Times and Dates
The Frogmore Mausoleum
Queen Victoria was the daughter of Edward,
the Duke of Kent and Princess Victoria of Saxe-Coburg.
She was born in Kensington Palace in London on May 24th, 1819.
At the age of 18, following the death of her uncle, William IV
in 1837, Victoria succeeded to the throne and was to rule for
64 years during one of the most significant periods of change
that the United Kingdom had ever witnessed.
Although the Industrial Revolution had started perhaps
75 years earlier with the coming of water-powered cotton mills
such as Cromford, Derbyshire (1771), the United Kingdom's most
successful economic period was doubtless in Victorian times.
The railways of Brunel and others spread nationwide, innovative
machines, products and processes of all kinds were developed,
plus of course the expansion of influence worldwide through the
creation of the British Empire. Whilst much of this development
would not be acceptable today, at that time there were many who
benefited from the generation of great wealth, sometimes to the
benefit of the working class, but of course, sometimes not. Throughout
this period, Queen Victoria reigned until her death in 1901 to
be succeeded by her son, Edward VII.
This picture was taken from an
exceedingly rare CDV from the late 1850's. It features an
art print of a photograph of Queen Victoria, and her husband,
Victoria's deep love for her husband Prince
Albert is well known and when he died on 14th December 1861,
of typhoid at Windsor Castle, Victoria was devastated. Within
four days she had ordered the Frogmore Mausoleum to be built
at her own expense in the gardens of Frogmore House. The Mausoleum
was to contain his human remains, and to be her future resting
place next to him.
The Mausoleum from across the lawns
It is thought that Victoria's idea for
a mausoleum could have been inspired by a small Gothic building
built at Claremont by Prince Leopold of Saxe-Coburg
and designed by Papworth and Pugin. Originally intended as a
tea-house for Princess Charlotte, it became a shrine to her memory
after she died in childbirth in 1817. It survived until the mid-1920s.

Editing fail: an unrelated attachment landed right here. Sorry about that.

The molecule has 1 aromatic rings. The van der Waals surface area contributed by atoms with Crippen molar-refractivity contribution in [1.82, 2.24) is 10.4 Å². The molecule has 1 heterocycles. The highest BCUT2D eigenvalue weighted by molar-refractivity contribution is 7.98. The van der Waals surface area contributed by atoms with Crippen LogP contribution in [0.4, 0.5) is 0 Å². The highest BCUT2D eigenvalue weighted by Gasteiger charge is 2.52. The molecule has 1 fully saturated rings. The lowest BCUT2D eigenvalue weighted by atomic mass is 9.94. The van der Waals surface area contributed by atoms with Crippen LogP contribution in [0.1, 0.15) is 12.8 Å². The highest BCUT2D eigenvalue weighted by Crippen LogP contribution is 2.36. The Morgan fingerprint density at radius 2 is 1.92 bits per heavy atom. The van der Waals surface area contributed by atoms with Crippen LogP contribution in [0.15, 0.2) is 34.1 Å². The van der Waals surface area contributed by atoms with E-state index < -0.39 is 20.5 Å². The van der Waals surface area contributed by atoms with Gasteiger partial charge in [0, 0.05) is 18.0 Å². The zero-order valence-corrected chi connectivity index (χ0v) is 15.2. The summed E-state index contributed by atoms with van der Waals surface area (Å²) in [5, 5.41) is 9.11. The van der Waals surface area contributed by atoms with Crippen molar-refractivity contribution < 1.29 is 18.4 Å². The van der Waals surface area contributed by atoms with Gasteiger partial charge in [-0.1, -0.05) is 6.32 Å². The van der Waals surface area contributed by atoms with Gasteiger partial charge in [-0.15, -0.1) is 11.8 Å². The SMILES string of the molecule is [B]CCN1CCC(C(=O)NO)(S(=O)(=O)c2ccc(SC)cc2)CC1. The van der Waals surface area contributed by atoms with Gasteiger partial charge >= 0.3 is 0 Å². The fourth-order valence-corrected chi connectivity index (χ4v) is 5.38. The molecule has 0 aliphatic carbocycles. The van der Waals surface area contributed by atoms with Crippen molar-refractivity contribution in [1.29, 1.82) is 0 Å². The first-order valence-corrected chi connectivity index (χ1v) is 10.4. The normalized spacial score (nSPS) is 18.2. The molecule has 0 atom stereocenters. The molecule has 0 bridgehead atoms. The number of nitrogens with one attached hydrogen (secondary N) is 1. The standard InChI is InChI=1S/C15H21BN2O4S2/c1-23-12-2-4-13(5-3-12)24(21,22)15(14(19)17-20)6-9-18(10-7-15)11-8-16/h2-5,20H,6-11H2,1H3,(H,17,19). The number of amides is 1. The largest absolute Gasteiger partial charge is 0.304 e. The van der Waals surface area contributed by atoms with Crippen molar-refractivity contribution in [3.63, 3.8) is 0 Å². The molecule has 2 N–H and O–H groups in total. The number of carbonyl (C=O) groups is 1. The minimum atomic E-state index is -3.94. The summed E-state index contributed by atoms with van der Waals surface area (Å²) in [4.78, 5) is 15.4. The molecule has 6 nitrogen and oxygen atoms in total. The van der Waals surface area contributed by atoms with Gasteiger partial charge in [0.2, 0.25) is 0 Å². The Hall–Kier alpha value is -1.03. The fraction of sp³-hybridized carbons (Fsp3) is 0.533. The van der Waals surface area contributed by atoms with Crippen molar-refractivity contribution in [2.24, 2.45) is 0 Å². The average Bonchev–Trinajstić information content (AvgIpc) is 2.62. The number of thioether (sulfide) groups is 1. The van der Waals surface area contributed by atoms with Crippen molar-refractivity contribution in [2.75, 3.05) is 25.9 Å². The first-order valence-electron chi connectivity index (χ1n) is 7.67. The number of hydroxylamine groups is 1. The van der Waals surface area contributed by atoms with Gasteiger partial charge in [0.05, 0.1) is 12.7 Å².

Frogmore Mausoleum from an illustration
published in the 1890s
In 1844 Prince Leopold's brother died, Duke Ernest
I of Saxe-Coburg-Gotha. The Duke's sons, Albert and Ernest, planned
a mausoleum at Coburg. This was designed by the architect Eberhardt
and Victoria is said to have thought it "beautiful and cheerful"
and it is likely that Victoria chose to erect a similar mausoleum
in Windsor for herself and her beloved Prince Albert.
An earlier mausoleum had already been built for Queen Victoria's
mother, the Duchess of Kent, on a rise, beside a lake, a short
distance from Frogmore House. The Royal
Mausoleum at Frogmore was designed by Ludwig Gruner of Dresden,
the designer of the earlier mausoleum. It is shaped as a Greek
cross and has an external diameter of 70 feet. (21 metres). Work
commenced in March 1862, just three months after Prince Albert's
death. Although the building could be consecrated in December
1862, it was a further nine years before the interior decorations
were completed in August 1871.
during Victoria's reign
The entrance to Frogmore Mausoleum
in August 2002
The interior of the Mausoleum illustrated
in the 1890s
The Royal Mausoleum is a remarkable example
of Victorian building, sumptuously decorated inside with inlays
of coloured marbles from the UK, Italy, Greece, France, Portugal
(Emperor's Red), Africa and North America.
The walls are predominantly in the Portuguese red marble,
a gift from the King of Portugal, a cousin of both Victoria and
Albert, with the inlays in the other marbles from around the
The external walls are of granite from Aberdeen and Mull
in Scotland, and Devon, Cornwall and Guernsey alongside Portland
stone. The roof is Australian copper.
At the entrance stand two bronze statues of angels bearing
a sword and a trumpet, by Georg Howaldt of Brunswick and dating
from 1878. In the centre above the archway is a terra cotta medallion